More iPhoto Impressions

I wrote a little earlier about my first impressions of iPhoto, Apple’s new photo cataloging super-program.

I’ve now had a good 5 or 6 hours of solid use of the program, and my generally positive feelings continue. Everything is still slower than it should really be (with the odd exception of rotating photos, which is instantaneous in iPhoto and takes an eternity in Canon’s own ZoomBrowser software that came with my digital camera). But the user interface us well-designed and consistent, and everything works just like it should.

To use the print ordering and hard-bound book ordering features of the product you have to sign up for “One Click Ordering,” which means registering your billing and shipping details with their servers to facilitate easier ordering. I wasn’t as bothered by this prospect as I imagined I would be.
[ident]The process of ordering prints was dead simple: drag and drop, order. That’s it. When you compare this to the process of ordering prints otherwise — even at well-designed sites like Shutterfly and Prism — which is inevitably cumbersome, it makes this one of the stand-out features of the product. I’ve ordered some 4x6 prints (10 come free — except for $3.99 shipping) and will report on their quality when they arrive.

Similarly, the “make a hardbound book of your photos” process was very well designed and easy to follow: just select an album, organize the photos in the order you want them to appear, choose a template, enter some text, and order. It’s not cheap — $49 for a 10 page book — but if the quality’s as good as they claim it is, it will be worth it from time to time.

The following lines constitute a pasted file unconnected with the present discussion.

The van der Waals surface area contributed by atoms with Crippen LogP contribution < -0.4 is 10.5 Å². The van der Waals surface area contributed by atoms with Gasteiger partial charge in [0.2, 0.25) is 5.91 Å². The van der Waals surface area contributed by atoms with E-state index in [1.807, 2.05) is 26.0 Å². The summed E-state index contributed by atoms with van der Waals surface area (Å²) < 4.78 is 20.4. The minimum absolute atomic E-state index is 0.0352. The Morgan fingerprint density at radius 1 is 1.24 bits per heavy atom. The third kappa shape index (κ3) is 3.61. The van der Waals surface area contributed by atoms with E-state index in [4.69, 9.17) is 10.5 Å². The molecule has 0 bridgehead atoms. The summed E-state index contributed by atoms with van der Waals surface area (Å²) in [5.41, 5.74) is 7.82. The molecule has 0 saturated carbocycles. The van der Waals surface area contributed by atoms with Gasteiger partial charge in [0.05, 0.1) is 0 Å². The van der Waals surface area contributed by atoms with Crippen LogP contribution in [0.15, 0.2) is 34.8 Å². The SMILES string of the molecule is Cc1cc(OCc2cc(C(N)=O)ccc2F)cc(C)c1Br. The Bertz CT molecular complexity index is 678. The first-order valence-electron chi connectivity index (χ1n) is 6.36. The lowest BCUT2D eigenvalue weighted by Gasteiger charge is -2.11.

In the end, a nice addition to my iBook, and a welcome rescue from the hell of ZoomBrowser.

Comments

Bill Kearney's picture
Bill Kearney on January 8, 2002 - 16:01

I use zoombrowser with my S300 and it’s not that bad (the PC version). The rotate function is indeed rather slow. But it automatically senses my camera being plugged in and does a decent job of keeping track of files if they get moved around.

Peter Rukavina's picture
Peter Rukavina on January 8, 2002 - 16:04

ZoomBrowser really started to break down for me when I started to use if for more than about 1,000 photos. Its visual setup — showing you thumbnails of all the photos on the screen at one time — inevitably slows down when there are a lot of photos there. I’ve also never liked its basic user interface — it suffers from a set of symptoms common to graphics applications from third parties, and that is a desire to reinvent the visual language of the UI in their own image, complete with their own style of buttons, select-lists, etc. ZoomBrowser does the job, you’re right, and it does do a decent job of keeping track of files, but it just doesn’t do it very elegantly.

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